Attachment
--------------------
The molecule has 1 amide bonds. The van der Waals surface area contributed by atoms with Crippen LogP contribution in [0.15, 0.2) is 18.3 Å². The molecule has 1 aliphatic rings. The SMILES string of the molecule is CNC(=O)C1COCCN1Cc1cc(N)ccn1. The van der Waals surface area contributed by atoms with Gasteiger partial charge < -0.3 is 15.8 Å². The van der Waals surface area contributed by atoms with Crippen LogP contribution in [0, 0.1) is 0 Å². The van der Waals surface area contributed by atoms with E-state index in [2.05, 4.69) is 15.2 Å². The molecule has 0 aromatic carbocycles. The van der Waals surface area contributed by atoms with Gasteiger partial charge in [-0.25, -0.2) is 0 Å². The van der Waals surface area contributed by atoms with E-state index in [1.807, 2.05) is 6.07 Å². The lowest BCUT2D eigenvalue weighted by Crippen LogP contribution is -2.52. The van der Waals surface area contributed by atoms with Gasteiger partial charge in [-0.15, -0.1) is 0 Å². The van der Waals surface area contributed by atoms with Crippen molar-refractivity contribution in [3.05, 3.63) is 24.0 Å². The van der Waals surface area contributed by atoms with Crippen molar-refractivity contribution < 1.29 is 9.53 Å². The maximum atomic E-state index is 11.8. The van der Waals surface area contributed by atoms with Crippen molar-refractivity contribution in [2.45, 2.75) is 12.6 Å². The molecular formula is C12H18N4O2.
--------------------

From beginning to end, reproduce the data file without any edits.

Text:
The molecule has 1 amide bonds. The van der Waals surface area contributed by atoms with Crippen LogP contribution in [0.15, 0.2) is 18.3 Å². The molecule has 1 aliphatic rings. The SMILES string of the molecule is CNC(=O)C1COCCN1Cc1cc(N)ccn1. The van der Waals surface area contributed by atoms with Gasteiger partial charge < -0.3 is 15.8 Å². The van der Waals surface area contributed by atoms with Crippen LogP contribution in [0, 0.1) is 0 Å². The van der Waals surface area contributed by atoms with E-state index in [2.05, 4.69) is 15.2 Å². The molecule has 0 aromatic carbocycles. The van der Waals surface area contributed by atoms with Gasteiger partial charge in [-0.25, -0.2) is 0 Å². The van der Waals surface area contributed by atoms with E-state index in [1.807, 2.05) is 6.07 Å². The lowest BCUT2D eigenvalue weighted by Crippen LogP contribution is -2.52. The van der Waals surface area contributed by atoms with Gasteiger partial charge in [-0.15, -0.1) is 0 Å². The van der Waals surface area contributed by atoms with Crippen molar-refractivity contribution in [3.05, 3.63) is 24.0 Å². The van der Waals surface area contributed by atoms with Crippen molar-refractivity contribution < 1.29 is 9.53 Å². The maximum atomic E-state index is 11.8. The van der Waals surface area contributed by atoms with Crippen molar-refractivity contribution in [2.45, 2.75) is 12.6 Å². The molecular formula is C12H18N4O2.